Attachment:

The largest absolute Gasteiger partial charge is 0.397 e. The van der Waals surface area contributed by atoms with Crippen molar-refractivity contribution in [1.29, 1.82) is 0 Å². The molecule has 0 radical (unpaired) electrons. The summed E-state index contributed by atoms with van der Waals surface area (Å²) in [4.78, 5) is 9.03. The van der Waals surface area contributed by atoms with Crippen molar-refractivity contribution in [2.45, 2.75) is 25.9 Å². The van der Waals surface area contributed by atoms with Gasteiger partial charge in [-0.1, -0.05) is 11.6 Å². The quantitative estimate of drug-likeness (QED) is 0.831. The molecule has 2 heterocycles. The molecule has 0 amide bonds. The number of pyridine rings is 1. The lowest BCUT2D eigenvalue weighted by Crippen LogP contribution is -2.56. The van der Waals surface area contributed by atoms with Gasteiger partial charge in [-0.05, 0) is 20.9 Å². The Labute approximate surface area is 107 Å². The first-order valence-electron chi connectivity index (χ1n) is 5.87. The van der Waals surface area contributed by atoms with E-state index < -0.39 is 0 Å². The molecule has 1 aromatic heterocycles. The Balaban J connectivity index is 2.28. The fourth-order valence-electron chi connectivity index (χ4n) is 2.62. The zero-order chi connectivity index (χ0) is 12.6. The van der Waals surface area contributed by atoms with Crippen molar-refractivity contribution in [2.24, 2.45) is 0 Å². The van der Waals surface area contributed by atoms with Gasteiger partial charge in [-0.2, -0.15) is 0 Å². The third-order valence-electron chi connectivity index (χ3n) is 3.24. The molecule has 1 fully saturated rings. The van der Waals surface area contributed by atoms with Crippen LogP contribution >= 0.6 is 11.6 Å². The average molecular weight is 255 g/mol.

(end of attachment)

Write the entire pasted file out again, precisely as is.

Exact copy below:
The largest absolute Gasteiger partial charge is 0.397 e. The van der Waals surface area contributed by atoms with Crippen molar-refractivity contribution in [1.29, 1.82) is 0 Å². The molecule has 0 radical (unpaired) electrons. The summed E-state index contributed by atoms with van der Waals surface area (Å²) in [4.78, 5) is 9.03. The van der Waals surface area contributed by atoms with Crippen molar-refractivity contribution in [2.45, 2.75) is 25.9 Å². The van der Waals surface area contributed by atoms with Gasteiger partial charge in [-0.1, -0.05) is 11.6 Å². The quantitative estimate of drug-likeness (QED) is 0.831. The molecule has 2 heterocycles. The molecule has 0 amide bonds. The number of pyridine rings is 1. The lowest BCUT2D eigenvalue weighted by Crippen LogP contribution is -2.56. The van der Waals surface area contributed by atoms with Gasteiger partial charge in [-0.05, 0) is 20.9 Å². The Labute approximate surface area is 107 Å². The first-order valence-electron chi connectivity index (χ1n) is 5.87. The van der Waals surface area contributed by atoms with E-state index < -0.39 is 0 Å². The molecule has 1 aromatic heterocycles. The Balaban J connectivity index is 2.28. The fourth-order valence-electron chi connectivity index (χ4n) is 2.62. The zero-order chi connectivity index (χ0) is 12.6. The van der Waals surface area contributed by atoms with Crippen molar-refractivity contribution in [2.24, 2.45) is 0 Å². The van der Waals surface area contributed by atoms with Gasteiger partial charge in [-0.2, -0.15) is 0 Å². The third-order valence-electron chi connectivity index (χ3n) is 3.24. The molecule has 1 fully saturated rings. The van der Waals surface area contributed by atoms with Crippen LogP contribution >= 0.6 is 11.6 Å². The average molecular weight is 255 g/mol.